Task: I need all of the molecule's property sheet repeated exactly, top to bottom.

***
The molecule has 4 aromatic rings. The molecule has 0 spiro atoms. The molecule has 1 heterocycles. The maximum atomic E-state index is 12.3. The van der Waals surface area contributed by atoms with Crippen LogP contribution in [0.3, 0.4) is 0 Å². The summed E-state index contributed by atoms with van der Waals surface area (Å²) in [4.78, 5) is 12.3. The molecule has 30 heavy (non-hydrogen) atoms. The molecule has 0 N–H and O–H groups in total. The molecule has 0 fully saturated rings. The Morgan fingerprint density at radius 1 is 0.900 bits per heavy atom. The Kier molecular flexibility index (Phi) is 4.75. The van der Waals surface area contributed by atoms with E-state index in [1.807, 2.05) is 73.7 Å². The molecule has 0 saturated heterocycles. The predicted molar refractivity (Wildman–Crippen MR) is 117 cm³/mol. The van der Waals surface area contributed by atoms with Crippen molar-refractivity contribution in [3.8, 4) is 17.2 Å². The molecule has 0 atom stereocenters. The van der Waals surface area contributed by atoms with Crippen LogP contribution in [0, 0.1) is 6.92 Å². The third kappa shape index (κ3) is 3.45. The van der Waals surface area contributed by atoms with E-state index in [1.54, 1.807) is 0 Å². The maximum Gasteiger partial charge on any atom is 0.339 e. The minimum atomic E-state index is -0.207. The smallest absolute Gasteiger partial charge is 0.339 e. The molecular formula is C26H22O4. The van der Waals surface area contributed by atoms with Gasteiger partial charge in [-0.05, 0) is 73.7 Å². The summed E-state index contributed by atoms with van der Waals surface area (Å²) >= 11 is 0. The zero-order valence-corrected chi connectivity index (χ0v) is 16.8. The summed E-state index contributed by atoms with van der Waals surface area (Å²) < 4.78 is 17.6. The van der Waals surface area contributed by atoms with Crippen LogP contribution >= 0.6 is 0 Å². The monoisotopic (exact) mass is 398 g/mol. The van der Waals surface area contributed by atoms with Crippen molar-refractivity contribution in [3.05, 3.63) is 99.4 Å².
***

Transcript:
The molecule has 4 aromatic rings. The molecule has 0 spiro atoms. The molecule has 1 heterocycles. The maximum atomic E-state index is 12.3. The van der Waals surface area contributed by atoms with Crippen LogP contribution in [0.3, 0.4) is 0 Å². The summed E-state index contributed by atoms with van der Waals surface area (Å²) in [4.78, 5) is 12.3. The molecule has 30 heavy (non-hydrogen) atoms. The molecule has 0 N–H and O–H groups in total. The molecule has 0 fully saturated rings. The Morgan fingerprint density at radius 1 is 0.900 bits per heavy atom. The Kier molecular flexibility index (Phi) is 4.75. The van der Waals surface area contributed by atoms with E-state index in [1.807, 2.05) is 73.7 Å². The molecule has 0 saturated heterocycles. The predicted molar refractivity (Wildman–Crippen MR) is 117 cm³/mol. The van der Waals surface area contributed by atoms with Crippen molar-refractivity contribution in [3.8, 4) is 17.2 Å². The molecule has 0 atom stereocenters. The van der Waals surface area contributed by atoms with Crippen LogP contribution in [0, 0.1) is 6.92 Å². The third kappa shape index (κ3) is 3.45. The van der Waals surface area contributed by atoms with E-state index in [1.54, 1.807) is 0 Å². The maximum Gasteiger partial charge on any atom is 0.339 e. The minimum atomic E-state index is -0.207. The smallest absolute Gasteiger partial charge is 0.339 e. The molecular formula is C26H22O4. The van der Waals surface area contributed by atoms with Gasteiger partial charge in [-0.05, 0) is 73.7 Å². The summed E-state index contributed by atoms with van der Waals surface area (Å²) >= 11 is 0. The zero-order valence-corrected chi connectivity index (χ0v) is 16.8. The summed E-state index contributed by atoms with van der Waals surface area (Å²) < 4.78 is 17.6. The van der Waals surface area contributed by atoms with Crippen LogP contribution >= 0.6 is 0 Å². The monoisotopic (exact) mass is 398 g/mol. The van der Waals surface area contributed by atoms with Crippen molar-refractivity contribution in [3.05, 3.63) is 99.4 Å².